Public Broadcasting in Austria: Politicians Clash With Journalists
By Marius Dragomir
5 March 2018
Recent attacks from right-wing politicians on Austria’s popular public broadcaster are raising alarming questions about the future of independent journalism in the country.
An Austrian court has recently decided that showing the finger to Heinz-Christian Strache, Austria’s vice-chancellor, is not slander. Leader of the far-right Freedom Party (FPO), an overtly anti-Islam party, Mr Strache sued the far-left group Linkswende for, before the 2017 elections, making public a video where its supporters, showing their middle fingers, explained their reasons for saying “Fuck Strache”.
Mr Strache can hardly brook criticism or, worse, insolence. But now in power, he is hell-bent on fixing that; and where better to start than in the media? The first on Mr Strache’s target list is Osterreichischer Rundfunk (ORF), Austria’s popular public broadcaster.
Mr Strache said in a public speech in February that he would force ORF, which in his opinion is biased to the left, to change its reporting standards. He also promised to scrap the license fee, which finances ORF’s operations.
Delivering on that is not going to be a cinch. First, scads of legal changes are needed. Second, the Austrian public is known to be a staunch ORF supporter.
Mr Strache’s threats are part of his desperate attempt to gain some influence at ORF. Ironically, the two ruling coalition parties, conservative People’s Party (OVP), the party of chancellor Sebastian Kurz and FPO, its junior partner, are at loggerheads over the issue. OVP won the Austrian elections last year. They then invited Freedom Party to join the government.
OVP doesn’t want to change the rules governing the public broadcasting, as they benefit from the system as it is, whereas FPO wants to dramatically reform ORF to secure increased, more favorable coverage. Where the two parties are united is their commitment to weaken the station to make it more maneuverable. Likely to happen, that will not only harm ORF’s independence, but also Austrian journalism in general, according to local journalists and media experts canvassed by MediaPowerMonitor.
Governing Through “Circles of Friends”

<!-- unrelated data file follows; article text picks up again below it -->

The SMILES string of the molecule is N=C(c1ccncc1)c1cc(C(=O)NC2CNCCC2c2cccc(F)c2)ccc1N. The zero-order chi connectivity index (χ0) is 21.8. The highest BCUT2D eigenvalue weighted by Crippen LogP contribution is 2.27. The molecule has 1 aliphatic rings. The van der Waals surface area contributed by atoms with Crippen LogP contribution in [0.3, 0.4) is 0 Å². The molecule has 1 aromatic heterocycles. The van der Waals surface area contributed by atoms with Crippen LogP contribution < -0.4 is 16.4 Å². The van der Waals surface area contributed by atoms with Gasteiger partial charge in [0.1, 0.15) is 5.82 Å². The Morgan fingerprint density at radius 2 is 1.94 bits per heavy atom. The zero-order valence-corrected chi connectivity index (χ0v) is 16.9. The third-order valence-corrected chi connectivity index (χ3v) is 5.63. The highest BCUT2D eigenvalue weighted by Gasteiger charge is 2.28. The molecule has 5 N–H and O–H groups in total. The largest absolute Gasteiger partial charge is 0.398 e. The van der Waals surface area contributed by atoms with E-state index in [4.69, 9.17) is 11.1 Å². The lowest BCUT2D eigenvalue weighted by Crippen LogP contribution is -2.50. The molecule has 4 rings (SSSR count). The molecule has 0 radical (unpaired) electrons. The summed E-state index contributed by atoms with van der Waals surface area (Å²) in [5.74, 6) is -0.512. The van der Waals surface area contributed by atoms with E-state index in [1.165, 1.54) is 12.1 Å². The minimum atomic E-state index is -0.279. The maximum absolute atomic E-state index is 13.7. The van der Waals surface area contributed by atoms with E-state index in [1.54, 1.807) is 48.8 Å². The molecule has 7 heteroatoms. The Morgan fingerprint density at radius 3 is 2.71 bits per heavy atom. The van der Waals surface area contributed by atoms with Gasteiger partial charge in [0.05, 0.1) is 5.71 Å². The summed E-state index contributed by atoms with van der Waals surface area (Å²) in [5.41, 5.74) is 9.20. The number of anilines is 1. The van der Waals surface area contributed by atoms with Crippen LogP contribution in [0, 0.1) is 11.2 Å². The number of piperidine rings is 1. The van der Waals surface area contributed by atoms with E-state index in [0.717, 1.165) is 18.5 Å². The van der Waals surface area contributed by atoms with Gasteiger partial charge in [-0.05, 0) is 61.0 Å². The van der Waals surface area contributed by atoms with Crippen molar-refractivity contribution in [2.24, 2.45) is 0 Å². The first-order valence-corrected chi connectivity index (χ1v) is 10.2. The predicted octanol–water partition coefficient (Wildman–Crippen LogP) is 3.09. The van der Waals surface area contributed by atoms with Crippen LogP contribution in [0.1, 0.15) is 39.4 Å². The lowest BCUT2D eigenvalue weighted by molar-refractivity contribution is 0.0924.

Mr Strache’s attack on ORF hasn’t surprised many. Freedom Party has for years bawled the public broadcaster out for its leftist bias. “They always had a problem with critical media,” said Florian Klenk, chief-editor of Falter, an Austrian news weekly. “It’s part of their DNA.”
Once in power, Mr Strache’s attacks on ORF have intensified. He recently complained that ORF did not mention the name of an FPO big wheel, Norbert Hofer, in a report about a meeting of government officials. Mr Hofer is Austria’s transport minister. In a Facebook post, Mr Strache accused ORF of being a lie generator.
“What Strache and his FPO really want is to weaken ORF as the leading independent media in Austria, and to get more influence on that media,” said Bernhard Odehnal, an Austrian award-winning journalist based in Switzerland. FPO feels underrepresented in ORF in contrast to OVP and even to the Social Democratic Party (SPO), now in opposition, both of whom have 13 representatives in Stiftungsrat, ORF’s board of trustees. Moreover, OVP and SPO have a strong influence on ORF’s nine regional studios, according to Mr Odehnal. All of these regional studios are local government mouthpieces, and six of these regions are governed by OVP.
The Stiftungsrat is now the apple of discord among Austrian politicos. Thanks to their majority in parliament, the two governing parties can choose 24 of the ORF’s 35 Stiftungsrat members. This allows them to dismiss the ORF’s director general. Although there is no good reason to remove the current head of ORF, Alexander Wrabetz, “[a supermajority in Stiftungsrat] is going to have a chilling effect on the [ORF] management,” said a Vienna-based ORF journalist, who didn’t want to be named.
The control over two-thirds of the Stiftungsrat gives politicians a big say in the station’s affairs. Some board members are directly handpicked by the government. The other third is nominated by civil society groups such as unions, public organizations, or the church.
Although political parties are not allowed to sit on this body, they form “circles of friends” (Freundeskreise as they are known in Austria) through which they secure influence. These arrangements have come under critical scrutiny in the past. Back in 2012, a group of ORF journalists submitted a batch of proposals to parliament aimed at depoliticizing the ORF’s Stiftungsrat. Despite this, though, nothing has changed.
A Hoi Polloi Net
ORF is the most popular media outlet in Austria. Its two TV channels have an audience share of over 31% combined, according to 2017 data from ORF. The next most popular channel is German RTL, staggeringly far behind with less than 5% audience share.